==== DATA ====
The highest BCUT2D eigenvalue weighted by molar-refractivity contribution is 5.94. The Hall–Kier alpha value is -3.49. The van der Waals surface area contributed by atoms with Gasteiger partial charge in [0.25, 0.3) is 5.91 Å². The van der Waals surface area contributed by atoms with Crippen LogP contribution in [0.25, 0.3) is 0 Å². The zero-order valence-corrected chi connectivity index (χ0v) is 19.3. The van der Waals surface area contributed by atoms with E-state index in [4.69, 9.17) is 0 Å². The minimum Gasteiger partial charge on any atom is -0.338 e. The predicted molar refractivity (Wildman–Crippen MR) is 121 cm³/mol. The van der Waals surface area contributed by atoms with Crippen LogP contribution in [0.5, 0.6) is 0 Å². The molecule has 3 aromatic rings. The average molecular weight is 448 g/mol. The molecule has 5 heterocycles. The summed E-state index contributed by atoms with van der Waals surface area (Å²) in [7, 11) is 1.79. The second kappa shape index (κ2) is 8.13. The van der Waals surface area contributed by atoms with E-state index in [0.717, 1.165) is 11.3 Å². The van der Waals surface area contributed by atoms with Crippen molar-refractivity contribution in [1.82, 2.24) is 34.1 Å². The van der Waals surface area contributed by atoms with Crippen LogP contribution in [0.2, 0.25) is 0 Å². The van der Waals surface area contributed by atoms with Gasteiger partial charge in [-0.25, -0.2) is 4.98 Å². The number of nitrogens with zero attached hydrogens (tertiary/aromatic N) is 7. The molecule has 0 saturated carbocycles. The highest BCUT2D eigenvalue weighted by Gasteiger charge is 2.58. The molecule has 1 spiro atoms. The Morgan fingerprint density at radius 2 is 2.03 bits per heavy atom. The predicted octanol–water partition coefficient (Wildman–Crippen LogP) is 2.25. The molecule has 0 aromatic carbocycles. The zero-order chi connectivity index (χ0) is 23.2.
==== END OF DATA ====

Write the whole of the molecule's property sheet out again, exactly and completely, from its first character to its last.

The highest BCUT2D eigenvalue weighted by molar-refractivity contribution is 5.94. The Hall–Kier alpha value is -3.49. The van der Waals surface area contributed by atoms with Gasteiger partial charge in [0.25, 0.3) is 5.91 Å². The van der Waals surface area contributed by atoms with Crippen LogP contribution in [0.25, 0.3) is 0 Å². The zero-order valence-corrected chi connectivity index (χ0v) is 19.3. The van der Waals surface area contributed by atoms with E-state index in [4.69, 9.17) is 0 Å². The minimum Gasteiger partial charge on any atom is -0.338 e. The predicted molar refractivity (Wildman–Crippen MR) is 121 cm³/mol. The van der Waals surface area contributed by atoms with Crippen LogP contribution in [0.5, 0.6) is 0 Å². The molecule has 3 aromatic rings. The average molecular weight is 448 g/mol. The molecule has 5 heterocycles. The summed E-state index contributed by atoms with van der Waals surface area (Å²) in [7, 11) is 1.79. The second kappa shape index (κ2) is 8.13. The van der Waals surface area contributed by atoms with E-state index in [0.717, 1.165) is 11.3 Å². The van der Waals surface area contributed by atoms with Crippen molar-refractivity contribution in [1.82, 2.24) is 34.1 Å². The van der Waals surface area contributed by atoms with Crippen LogP contribution in [0.2, 0.25) is 0 Å². The van der Waals surface area contributed by atoms with Gasteiger partial charge in [-0.25, -0.2) is 4.98 Å². The number of nitrogens with zero attached hydrogens (tertiary/aromatic N) is 7. The molecule has 0 saturated carbocycles. The highest BCUT2D eigenvalue weighted by Gasteiger charge is 2.58. The molecule has 1 spiro atoms. The Morgan fingerprint density at radius 2 is 2.03 bits per heavy atom. The predicted octanol–water partition coefficient (Wildman–Crippen LogP) is 2.25. The molecule has 0 aromatic carbocycles. The zero-order chi connectivity index (χ0) is 23.2.